|Today in Music History
A Daily Look at Music History For Violin Students
A Look at What Happened on Today's Date
Long, Long Ago . . . Or Maybe Just Last Year
|Can You Guess?
We read about the musical 1776 below. In it Thomas Jefferson's wife sings a song that tells what attracts her to him. Can You Guess what it is that Martha finds so attractive? Sorry folks, no hints today!
Look Below for the Answer.
Extra Credit Question Toward the Bottom of the Page
|1870 - Premiere of the revised version of Tchaikovsky's Romeo and Juliet Overture.
1879 - Premiere of Antonin Dvorák's choral setting of Psalm No. 149, Op. 79, in Prague.
1888 - Premiere of the revised version of Anton Bruckner's Symphony No. 4 Romantic. New York Philharmonic Society conducted by Anton Seidl.
1963 - Puff The Magic Dragon, was released by Peter, Paul and Mary.
1964 - Capitol released the Beatles Can't Buy Me Love.
1969 - The musical 1776 opened on Broadway.
1974 - The new Opryland Auditorium opened.
2002 - Premiere of Paul Schoenfield's Nocturne for solo cello, oboe and strings, with cellist Peter Howard, oboist Kathryn Greenbank and the Saint Paul Chamber Orchestra
2004 - Premiere of Karen Tanaka´s Cello Concerto. Joan Jeanrenaud, soloist with The Berkeley Symphony
1896 - 1985
|Roger Huntington Sessions, US composer, died March 16, 1985.
Sessions was born to a wealthy New York City family on December 28, 1896, but grew up in Hadley, Mass. Sessions was loved music and started producing it early. He wrote an opera when he was 13. Sessions was intelligent. When he was just 14 years old he entered Harvard. While at Harvard, Sessions wrote for the Harvard Musical Review, and eventually became the publication's editor.
|When Sessions graduated from Harvard, he went on to study at Yale. His teachers at Yale included Horatio Parker and Ernest Bloch.
While still a young man Sessions was able to speak Greek, Latin and German, and later learned Italian and Russian. The fact that he was so fluent in languages other than English, as well as his living in Europe (Florence, Rome and Berlin) while still a young man led people to see him as European rather than American. In fact, Sessions became quite European in his tastes, and he tended to reject music styles popular in America at the time. As a result, Sessions was not well liked in America.
Although Sessions was not a true devotee of any one style, he was definitely modern in his leanings. "A composer should develop naturally. I am seeking a style of my own and I came to twelve-note music naturally."
Returning to the United States in 1935, Sessions turned to education. He taught at Boston University (1933-35), and then went to New Jersey for ten years, teaching at Princeton University. Then he moved on to the University of California, Berkley, where he was Professor of Music from 1945 to 1951. For a while he returned to Princeton, and he took a position teaching at Juilliard. Over the course of his career, Sessions spent nearly 50 consecutive years teaching.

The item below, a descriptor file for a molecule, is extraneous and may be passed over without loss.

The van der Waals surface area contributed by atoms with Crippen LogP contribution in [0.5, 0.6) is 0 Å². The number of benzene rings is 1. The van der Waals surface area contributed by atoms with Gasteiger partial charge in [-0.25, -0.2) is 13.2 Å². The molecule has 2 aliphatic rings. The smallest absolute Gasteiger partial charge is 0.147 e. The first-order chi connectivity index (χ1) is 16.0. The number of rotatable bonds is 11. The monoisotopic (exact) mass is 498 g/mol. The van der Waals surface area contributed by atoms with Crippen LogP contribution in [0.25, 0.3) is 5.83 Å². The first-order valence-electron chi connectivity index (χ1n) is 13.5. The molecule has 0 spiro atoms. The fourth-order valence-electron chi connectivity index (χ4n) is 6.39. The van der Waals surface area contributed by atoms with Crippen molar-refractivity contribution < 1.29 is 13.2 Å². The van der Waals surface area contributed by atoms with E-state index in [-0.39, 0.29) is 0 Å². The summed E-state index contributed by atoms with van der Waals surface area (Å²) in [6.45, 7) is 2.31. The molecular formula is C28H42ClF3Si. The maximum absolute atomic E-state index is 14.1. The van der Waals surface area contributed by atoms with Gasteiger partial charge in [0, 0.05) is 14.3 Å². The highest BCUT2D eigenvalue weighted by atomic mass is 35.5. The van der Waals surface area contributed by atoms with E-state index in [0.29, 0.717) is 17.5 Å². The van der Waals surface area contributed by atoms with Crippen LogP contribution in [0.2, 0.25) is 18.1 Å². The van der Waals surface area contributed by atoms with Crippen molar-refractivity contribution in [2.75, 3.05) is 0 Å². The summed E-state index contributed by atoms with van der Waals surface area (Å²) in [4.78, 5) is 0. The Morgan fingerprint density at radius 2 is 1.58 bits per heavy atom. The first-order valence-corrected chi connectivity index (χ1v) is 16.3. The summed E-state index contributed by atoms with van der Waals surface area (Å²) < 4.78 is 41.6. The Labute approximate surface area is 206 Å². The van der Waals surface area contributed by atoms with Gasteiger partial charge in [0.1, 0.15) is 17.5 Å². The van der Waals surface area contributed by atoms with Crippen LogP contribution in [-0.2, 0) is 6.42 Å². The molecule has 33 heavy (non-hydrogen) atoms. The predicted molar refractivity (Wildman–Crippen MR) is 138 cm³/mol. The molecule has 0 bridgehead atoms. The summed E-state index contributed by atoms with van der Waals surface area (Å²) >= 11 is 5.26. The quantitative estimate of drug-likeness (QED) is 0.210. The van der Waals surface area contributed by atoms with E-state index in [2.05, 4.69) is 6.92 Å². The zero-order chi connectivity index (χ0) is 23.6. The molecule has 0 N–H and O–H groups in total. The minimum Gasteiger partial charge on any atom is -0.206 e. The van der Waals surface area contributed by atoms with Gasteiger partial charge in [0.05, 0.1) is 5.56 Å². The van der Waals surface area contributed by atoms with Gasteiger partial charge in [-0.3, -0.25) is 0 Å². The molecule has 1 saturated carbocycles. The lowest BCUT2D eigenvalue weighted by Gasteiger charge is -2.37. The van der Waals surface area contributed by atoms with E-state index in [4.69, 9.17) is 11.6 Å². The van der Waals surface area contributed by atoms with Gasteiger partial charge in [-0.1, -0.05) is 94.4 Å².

|Mouse Pad with a
Quote by Pablo de Sarasate
For 37 years I've practiced 14 hours a day, and now they call me a Genius!
|Easter's Coming! Order Worship Music Today!|
|Did You Guess?
He plays the violin
He tucks it right under his chin
And he bows, oh he bows
For he knows, yes he knows
That it's hi-hi-hi-diddle diddle
It's my heart, Tom and his fiddle
My strings are unstrung
I am undone
When heaven calls to me
Sing me no sad elegy
Say I died, loving bride
Loving wife, loving life
For it was hi-hi-hi-hi-diddle diddle
'Twixt my heart, Tom, and his fiddle
And ever 'twill be
He plays the violin.
Click the Album Cover for a Sound Clip
|EXTRA CREDIT QUESTION!!!|
|William Daniels (right) played John Adams in the video of the musical 1776. But many of us are more familiar with him from a television show involving a boy growing into a young man. Can You Guess in what television series William Daniels played a neighbor and school teacher?
Look for the answer below!
|William Daniels played George Sweeney, neighbor and teacher of Cory Matthews in the television comedy
Boy Meets World.
|I really like this movie! Great for the Songs. Great for the History. And With the Lovely Blythe Danner Singing a Song About a Violin, How Can You Pass it Up?|
|Listen to Blythe Danner sing the virtues of Tom and his Violin!|
|Start Planning Graduation and Mother's Day Gifts Today!|
|Sessions was an interesting composer. He never sought publicity, and tended to shy away from promotion. He worked on his own timetable, rather than regularly accepting commissions that had to be completed by a certain date or within a schedule.|
|Sessions may be best known for his symphonies. He produced nine, His first dated from 1927, his ninth from 1978. He continued to compose through 1981. Among the many honors he received in his career were two Guggenheim fellowships, a Prix de Rome and in 1931 a Carnegie Corporation grant.
Of special interest to readers of this web site is Sessions's Violin Concerto. The work was first performed in 1936. It took seven years to write. It is an interesting piece in that the soloist is the only violin . . . there are none in the orchestra. There are, however 5 clarinet parts. At first the piece was declared unplayable. Sessions had alienated many US musicians and orchestra managers. As a result, the New York Philharmonic refused to play the piece, the manager stating that at 29 minutes, the work was too long.